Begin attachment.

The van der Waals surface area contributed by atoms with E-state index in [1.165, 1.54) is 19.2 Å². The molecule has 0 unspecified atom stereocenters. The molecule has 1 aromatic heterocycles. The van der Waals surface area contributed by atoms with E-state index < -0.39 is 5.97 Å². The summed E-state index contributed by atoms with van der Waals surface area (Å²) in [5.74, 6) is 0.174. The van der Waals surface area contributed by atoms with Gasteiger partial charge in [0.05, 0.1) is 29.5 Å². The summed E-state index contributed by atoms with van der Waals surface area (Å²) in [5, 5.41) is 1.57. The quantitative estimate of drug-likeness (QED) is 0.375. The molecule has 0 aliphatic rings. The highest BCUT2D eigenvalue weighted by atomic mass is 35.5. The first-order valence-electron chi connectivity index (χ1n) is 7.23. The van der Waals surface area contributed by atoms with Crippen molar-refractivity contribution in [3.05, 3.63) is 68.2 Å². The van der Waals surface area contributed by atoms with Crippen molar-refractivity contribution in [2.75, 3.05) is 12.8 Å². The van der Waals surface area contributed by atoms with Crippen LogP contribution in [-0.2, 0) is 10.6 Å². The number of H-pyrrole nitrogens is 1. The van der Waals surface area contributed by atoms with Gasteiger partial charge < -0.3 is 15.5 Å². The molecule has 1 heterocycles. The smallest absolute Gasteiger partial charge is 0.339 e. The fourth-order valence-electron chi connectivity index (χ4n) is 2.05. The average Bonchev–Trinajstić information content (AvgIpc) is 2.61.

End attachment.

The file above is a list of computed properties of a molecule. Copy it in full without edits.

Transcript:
The van der Waals surface area contributed by atoms with E-state index in [1.165, 1.54) is 19.2 Å². The molecule has 0 unspecified atom stereocenters. The molecule has 1 aromatic heterocycles. The van der Waals surface area contributed by atoms with E-state index < -0.39 is 5.97 Å². The summed E-state index contributed by atoms with van der Waals surface area (Å²) in [5.74, 6) is 0.174. The van der Waals surface area contributed by atoms with Gasteiger partial charge in [0.05, 0.1) is 29.5 Å². The summed E-state index contributed by atoms with van der Waals surface area (Å²) in [5, 5.41) is 1.57. The quantitative estimate of drug-likeness (QED) is 0.375. The molecule has 0 aliphatic rings. The highest BCUT2D eigenvalue weighted by atomic mass is 35.5. The first-order valence-electron chi connectivity index (χ1n) is 7.23. The van der Waals surface area contributed by atoms with Crippen molar-refractivity contribution in [3.05, 3.63) is 68.2 Å². The van der Waals surface area contributed by atoms with Crippen molar-refractivity contribution in [2.75, 3.05) is 12.8 Å². The van der Waals surface area contributed by atoms with Crippen LogP contribution in [-0.2, 0) is 10.6 Å². The number of H-pyrrole nitrogens is 1. The van der Waals surface area contributed by atoms with Gasteiger partial charge < -0.3 is 15.5 Å². The molecule has 1 heterocycles. The smallest absolute Gasteiger partial charge is 0.339 e. The fourth-order valence-electron chi connectivity index (χ4n) is 2.05. The average Bonchev–Trinajstić information content (AvgIpc) is 2.61.